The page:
The global credit crunch and the recession that will follow will surely impact on the size and number of M&A deals in 2009, although there may well be more distress sales than usual, whether of entire businesses or non-core assets. There are also competition considerations that will influence whether certain deals will be permitted in South Africa or not. The Competition Commission and the Competition Tribunal are tasked with assessing notifiable mergers in terms of the Competition Act, No. 89 of 1998.

The depreciation of the Rand against major currencies will have shrunk some markets so that domestic competitors are no longer constrained by imported substitutes, because currency depreciation raises the price of imports. Accordingly, some deals might be rejected by the competition authorities because they lead to domestic dominance, unconstrained by imports from foreign competitors.

Also, the recession might cause the exit of key competitors from certain markets, which might reduce the chances that the authorities would allow further concentration by merger in those sectors.

Against these considerations, there are at least three reasons why the impending recession may lead to a more permissive stance towards M&A deals by the competition authorities.

First, falling sales and output volumes mean that mergers are more likely to result in verifiable efficiency gains, such as plant rationalisation, than if merging parties were to retain their production capacity, as they might under conditions of more robust economic growth. The competition authorities have in the past been persuaded to approve otherwise anticompetitive mergers that are nevertheless justified by valid efficiency claims.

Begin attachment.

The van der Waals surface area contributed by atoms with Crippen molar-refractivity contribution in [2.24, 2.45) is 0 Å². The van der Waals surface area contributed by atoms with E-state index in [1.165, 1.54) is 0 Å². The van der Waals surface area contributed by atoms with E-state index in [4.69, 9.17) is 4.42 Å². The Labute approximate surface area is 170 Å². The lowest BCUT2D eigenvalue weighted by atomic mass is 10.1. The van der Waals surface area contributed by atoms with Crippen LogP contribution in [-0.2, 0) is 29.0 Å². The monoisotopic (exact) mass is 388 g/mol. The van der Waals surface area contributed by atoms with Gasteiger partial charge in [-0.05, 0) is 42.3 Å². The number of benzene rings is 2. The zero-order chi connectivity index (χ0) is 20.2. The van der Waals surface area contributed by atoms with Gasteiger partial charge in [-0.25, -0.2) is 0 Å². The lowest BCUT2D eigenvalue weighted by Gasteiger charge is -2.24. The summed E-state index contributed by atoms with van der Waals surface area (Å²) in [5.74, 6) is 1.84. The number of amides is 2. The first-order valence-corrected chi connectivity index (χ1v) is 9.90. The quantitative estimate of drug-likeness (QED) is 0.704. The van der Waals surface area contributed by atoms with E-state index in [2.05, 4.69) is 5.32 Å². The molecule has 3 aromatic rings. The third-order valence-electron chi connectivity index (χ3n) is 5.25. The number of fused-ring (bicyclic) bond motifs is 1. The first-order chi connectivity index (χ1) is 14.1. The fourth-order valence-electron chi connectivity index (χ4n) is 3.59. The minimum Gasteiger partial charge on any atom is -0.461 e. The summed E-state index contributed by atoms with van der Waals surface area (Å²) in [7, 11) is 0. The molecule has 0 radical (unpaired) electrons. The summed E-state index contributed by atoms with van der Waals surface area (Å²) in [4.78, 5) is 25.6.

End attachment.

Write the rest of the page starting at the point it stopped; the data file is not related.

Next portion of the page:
Secondly, one of the factors listed in the Act that the authorities must take into consideration when reviewing mergers is the so-called failing firm defence. If the target firm would be likely to fail altogether in the absence of a proposed merger, then the authorities will be more inclined to approve it, even if it is somewhat anticompetitive. The reasoning is that prohibiting a merger with a troubled firm would lead to the exit of that firm from the market due to its bankruptcy, which would likely restrict competition at least as severely as if it were purchased by a competitor.

And finally, there are specific public interest considerations in South African merger review that come to the fore in troubled economic times. These relate to employment savings. Some mergers, in sectors especially affected by the recessionary conditions, will nevertheless preserve jobs that might otherwise be lost, in the absence of a proposed merger.

The South African competition law therefore seems to be flexible enough to lead to satisfactory, common sense outcomes in merger review, in economic conditions of both expansion and recession, without compromising on the promotion of competition.

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